3 Jul 2016

Scottish Studies Newsletter

Scottish Studies Newsletter
... simply Scottish Literary Studies.
One of the most comprehensive and little-known sources of material on the Scottish literary world is available in the form of the Scottish Studies Newsletter from the Johannes Gutenberg-Universitat in Mainz.

More than just a round-up of what's being published, the Scottish Studies Newsletter attempts to bring together as many elements of Scottish culture as it can, and discuss how they are brought to bear upon and within literature.

The Newsletter's editors are dedicated and not only collect and archive relevant newspaper articles, but keep  up to speed with publishing news and in particular, new media.

There are also in each issue lists of newly published material and book reviews, and although the Newsletter aims to be  comprehensive, it is restricted by what information it can gather itself.

This means that it is probably down to Scotland's grassroots and other free presses to let the SSN know what they are doing - based in Mainz as they are, the Newsletter can barely be expected to keep up with each development.
Despite this, I think  it is these  small publishing enterprises which are of interest to the Scottish Studies Newsletter, which  has made a continued study of the independence movement in recent years, a subject still at the present time absent from some of our local academic departments. In this instance, it would seem that the distance is a benefit rather than a hindrance, as the SSN has proved more thorough than just about anybody in capturing how the debate has affected literature.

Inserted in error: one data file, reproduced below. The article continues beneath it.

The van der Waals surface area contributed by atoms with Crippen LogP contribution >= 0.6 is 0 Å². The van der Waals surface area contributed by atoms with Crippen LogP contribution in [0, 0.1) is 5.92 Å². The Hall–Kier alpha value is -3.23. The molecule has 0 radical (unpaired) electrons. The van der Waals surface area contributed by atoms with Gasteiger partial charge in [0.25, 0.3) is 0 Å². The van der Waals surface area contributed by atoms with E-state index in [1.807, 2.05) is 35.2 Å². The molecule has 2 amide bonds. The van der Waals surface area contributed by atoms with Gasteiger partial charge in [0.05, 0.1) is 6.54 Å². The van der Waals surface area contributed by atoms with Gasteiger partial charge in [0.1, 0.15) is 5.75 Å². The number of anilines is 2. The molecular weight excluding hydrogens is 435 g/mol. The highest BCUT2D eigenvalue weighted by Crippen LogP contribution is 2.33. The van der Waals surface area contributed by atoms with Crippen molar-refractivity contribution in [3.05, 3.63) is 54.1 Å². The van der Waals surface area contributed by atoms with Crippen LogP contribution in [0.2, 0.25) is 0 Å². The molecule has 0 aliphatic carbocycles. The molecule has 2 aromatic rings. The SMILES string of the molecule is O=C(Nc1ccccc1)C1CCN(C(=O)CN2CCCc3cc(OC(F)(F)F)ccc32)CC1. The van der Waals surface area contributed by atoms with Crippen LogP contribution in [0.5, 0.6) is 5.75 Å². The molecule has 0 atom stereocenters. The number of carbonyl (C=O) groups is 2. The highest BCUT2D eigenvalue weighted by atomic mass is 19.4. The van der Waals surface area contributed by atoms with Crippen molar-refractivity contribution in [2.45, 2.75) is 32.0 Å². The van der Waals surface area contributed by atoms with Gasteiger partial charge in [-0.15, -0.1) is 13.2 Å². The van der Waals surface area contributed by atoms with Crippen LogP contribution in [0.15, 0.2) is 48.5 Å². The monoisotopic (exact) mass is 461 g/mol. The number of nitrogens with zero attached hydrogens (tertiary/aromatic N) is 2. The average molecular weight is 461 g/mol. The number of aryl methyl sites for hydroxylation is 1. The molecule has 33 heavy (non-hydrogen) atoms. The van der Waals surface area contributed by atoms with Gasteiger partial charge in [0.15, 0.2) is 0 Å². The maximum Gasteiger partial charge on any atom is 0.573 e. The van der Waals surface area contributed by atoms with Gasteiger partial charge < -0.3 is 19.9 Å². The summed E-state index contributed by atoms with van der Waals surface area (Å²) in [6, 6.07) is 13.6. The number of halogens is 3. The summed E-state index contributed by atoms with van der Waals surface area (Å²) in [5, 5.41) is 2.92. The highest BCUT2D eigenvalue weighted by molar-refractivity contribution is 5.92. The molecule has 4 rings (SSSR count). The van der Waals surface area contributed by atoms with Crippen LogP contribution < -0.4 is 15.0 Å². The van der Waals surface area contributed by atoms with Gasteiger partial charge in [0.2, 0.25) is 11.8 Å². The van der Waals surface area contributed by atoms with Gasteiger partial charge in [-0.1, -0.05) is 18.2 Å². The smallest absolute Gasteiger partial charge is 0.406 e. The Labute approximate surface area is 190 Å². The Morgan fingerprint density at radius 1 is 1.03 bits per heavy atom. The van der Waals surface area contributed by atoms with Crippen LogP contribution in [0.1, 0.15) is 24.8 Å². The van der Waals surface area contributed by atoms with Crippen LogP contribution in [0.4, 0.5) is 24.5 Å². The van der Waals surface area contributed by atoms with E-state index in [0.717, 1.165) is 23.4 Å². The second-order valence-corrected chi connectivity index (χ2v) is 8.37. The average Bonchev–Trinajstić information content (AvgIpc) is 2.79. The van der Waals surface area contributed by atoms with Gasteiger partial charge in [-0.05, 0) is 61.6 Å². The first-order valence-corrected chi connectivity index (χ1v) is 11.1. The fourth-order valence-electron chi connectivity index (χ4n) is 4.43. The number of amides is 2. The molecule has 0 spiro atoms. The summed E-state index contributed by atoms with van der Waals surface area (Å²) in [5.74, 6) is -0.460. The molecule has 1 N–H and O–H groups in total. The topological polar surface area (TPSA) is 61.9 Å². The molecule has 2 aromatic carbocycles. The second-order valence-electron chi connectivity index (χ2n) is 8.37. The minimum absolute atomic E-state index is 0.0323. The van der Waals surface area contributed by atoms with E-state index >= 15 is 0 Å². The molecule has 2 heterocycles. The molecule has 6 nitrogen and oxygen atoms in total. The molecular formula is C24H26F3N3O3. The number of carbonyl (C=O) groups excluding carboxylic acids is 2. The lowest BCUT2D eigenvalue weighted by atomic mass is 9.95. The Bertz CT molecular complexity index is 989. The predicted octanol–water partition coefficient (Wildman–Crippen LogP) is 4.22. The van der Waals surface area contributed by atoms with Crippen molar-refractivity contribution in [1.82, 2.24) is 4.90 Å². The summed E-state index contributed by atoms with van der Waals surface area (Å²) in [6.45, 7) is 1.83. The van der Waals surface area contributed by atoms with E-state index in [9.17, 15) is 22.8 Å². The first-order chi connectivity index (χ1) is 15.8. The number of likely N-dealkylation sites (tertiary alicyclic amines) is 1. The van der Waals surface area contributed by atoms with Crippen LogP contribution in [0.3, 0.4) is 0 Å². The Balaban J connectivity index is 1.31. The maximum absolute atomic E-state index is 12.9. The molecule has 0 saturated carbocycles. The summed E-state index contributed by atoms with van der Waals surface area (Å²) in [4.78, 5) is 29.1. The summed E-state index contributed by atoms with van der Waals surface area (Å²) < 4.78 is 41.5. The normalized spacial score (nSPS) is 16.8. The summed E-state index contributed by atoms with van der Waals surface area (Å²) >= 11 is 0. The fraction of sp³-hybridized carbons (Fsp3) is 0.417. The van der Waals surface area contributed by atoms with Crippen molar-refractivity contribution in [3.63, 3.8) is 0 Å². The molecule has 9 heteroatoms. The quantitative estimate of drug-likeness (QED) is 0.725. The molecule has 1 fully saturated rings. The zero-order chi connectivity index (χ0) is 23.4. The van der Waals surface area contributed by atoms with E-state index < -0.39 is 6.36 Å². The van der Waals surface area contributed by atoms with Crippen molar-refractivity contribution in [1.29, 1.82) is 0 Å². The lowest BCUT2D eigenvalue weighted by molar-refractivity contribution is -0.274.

As well as the printed version of the Scottish Studies Newsletter there is a  version which you are encouraged to download. A project this ambitious definitely merits the support of anyone interested in Scottish letters, and in one respect it is up to writers, readers and publishers in Scotland to keep them posted of anything new and exciting. 

While there is an emphasis on the academic and related literary theses in the SSN, this is preferable to reading about the latest initiatives from Scotland's literary bureacrats who are pleasantly absent from this publication. Another advantage of being in a foreign country, I expect, is that you don't need to share the 'literary ecosystem' with any of these individuals, who don't write, don't publish and who have still somehow formed what looks to themselves at least like their own establishment, to which not everyone is admitted.

Seen from the outside, things are always different. When  the  Scottish Studies Department at Johannes Gutenberg-Universitat in Mainz considers Scottish writing, they see that which makes cultural impact and it appears thar this is always the work itself. It might seem like an obvious point, but it is production and not policy which produceth culture - so we see no mention of any of Scotland's literary bodies and organisations in here.

That leaves the Scottish Studies Newsletter as a relatively safe space in which to discuss the political issues of the day, with a comprehensive draft of links, lists and articles with which to do so. The worth of this publication in fact is that it looks at the realities of Scottish literary production, and celebrates these. This regular collection is therefore in and of itself the discussion about Scottish writing we may be looking for - and bbeamed in from abroad as it is, it stands free from any notion of literary or cultural policy.